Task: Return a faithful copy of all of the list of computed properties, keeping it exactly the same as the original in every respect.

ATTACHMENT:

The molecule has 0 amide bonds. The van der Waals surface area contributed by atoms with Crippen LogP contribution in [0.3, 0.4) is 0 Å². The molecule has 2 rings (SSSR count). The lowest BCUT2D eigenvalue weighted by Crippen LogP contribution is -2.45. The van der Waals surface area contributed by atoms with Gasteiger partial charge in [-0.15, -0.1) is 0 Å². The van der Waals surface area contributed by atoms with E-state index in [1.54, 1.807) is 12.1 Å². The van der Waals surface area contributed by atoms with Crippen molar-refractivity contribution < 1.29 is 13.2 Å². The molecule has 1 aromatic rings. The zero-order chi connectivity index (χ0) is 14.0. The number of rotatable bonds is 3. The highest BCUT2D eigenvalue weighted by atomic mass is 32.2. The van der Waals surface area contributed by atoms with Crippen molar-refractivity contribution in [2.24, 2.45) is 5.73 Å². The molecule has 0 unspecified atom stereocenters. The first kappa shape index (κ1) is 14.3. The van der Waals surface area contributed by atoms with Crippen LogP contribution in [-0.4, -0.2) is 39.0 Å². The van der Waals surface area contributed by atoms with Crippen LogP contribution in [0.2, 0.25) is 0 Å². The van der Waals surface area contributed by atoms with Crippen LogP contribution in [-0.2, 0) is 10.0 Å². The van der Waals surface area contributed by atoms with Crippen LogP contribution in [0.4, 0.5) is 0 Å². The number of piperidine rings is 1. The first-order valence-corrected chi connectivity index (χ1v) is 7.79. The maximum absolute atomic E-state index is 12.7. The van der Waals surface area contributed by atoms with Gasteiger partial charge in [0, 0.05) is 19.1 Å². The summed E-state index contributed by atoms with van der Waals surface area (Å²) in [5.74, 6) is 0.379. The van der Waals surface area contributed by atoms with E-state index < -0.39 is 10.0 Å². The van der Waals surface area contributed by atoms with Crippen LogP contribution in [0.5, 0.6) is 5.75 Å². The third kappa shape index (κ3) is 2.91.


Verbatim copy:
The molecule has 0 amide bonds. The van der Waals surface area contributed by atoms with Crippen LogP contribution in [0.3, 0.4) is 0 Å². The molecule has 2 rings (SSSR count). The lowest BCUT2D eigenvalue weighted by Crippen LogP contribution is -2.45. The van der Waals surface area contributed by atoms with Gasteiger partial charge in [-0.15, -0.1) is 0 Å². The van der Waals surface area contributed by atoms with E-state index in [1.54, 1.807) is 12.1 Å². The van der Waals surface area contributed by atoms with Crippen molar-refractivity contribution < 1.29 is 13.2 Å². The molecule has 1 aromatic rings. The zero-order chi connectivity index (χ0) is 14.0. The number of rotatable bonds is 3. The highest BCUT2D eigenvalue weighted by atomic mass is 32.2. The van der Waals surface area contributed by atoms with Crippen molar-refractivity contribution in [2.24, 2.45) is 5.73 Å². The molecule has 0 unspecified atom stereocenters. The first kappa shape index (κ1) is 14.3. The van der Waals surface area contributed by atoms with Crippen LogP contribution in [-0.4, -0.2) is 39.0 Å². The van der Waals surface area contributed by atoms with Crippen LogP contribution in [0.2, 0.25) is 0 Å². The van der Waals surface area contributed by atoms with Crippen LogP contribution in [-0.2, 0) is 10.0 Å². The van der Waals surface area contributed by atoms with Crippen LogP contribution in [0.4, 0.5) is 0 Å². The number of piperidine rings is 1. The first-order valence-corrected chi connectivity index (χ1v) is 7.79. The maximum absolute atomic E-state index is 12.7. The van der Waals surface area contributed by atoms with Gasteiger partial charge in [0, 0.05) is 19.1 Å². The summed E-state index contributed by atoms with van der Waals surface area (Å²) in [5.74, 6) is 0.379. The van der Waals surface area contributed by atoms with E-state index < -0.39 is 10.0 Å². The van der Waals surface area contributed by atoms with Crippen LogP contribution in [0.5, 0.6) is 5.75 Å². The third kappa shape index (κ3) is 2.91.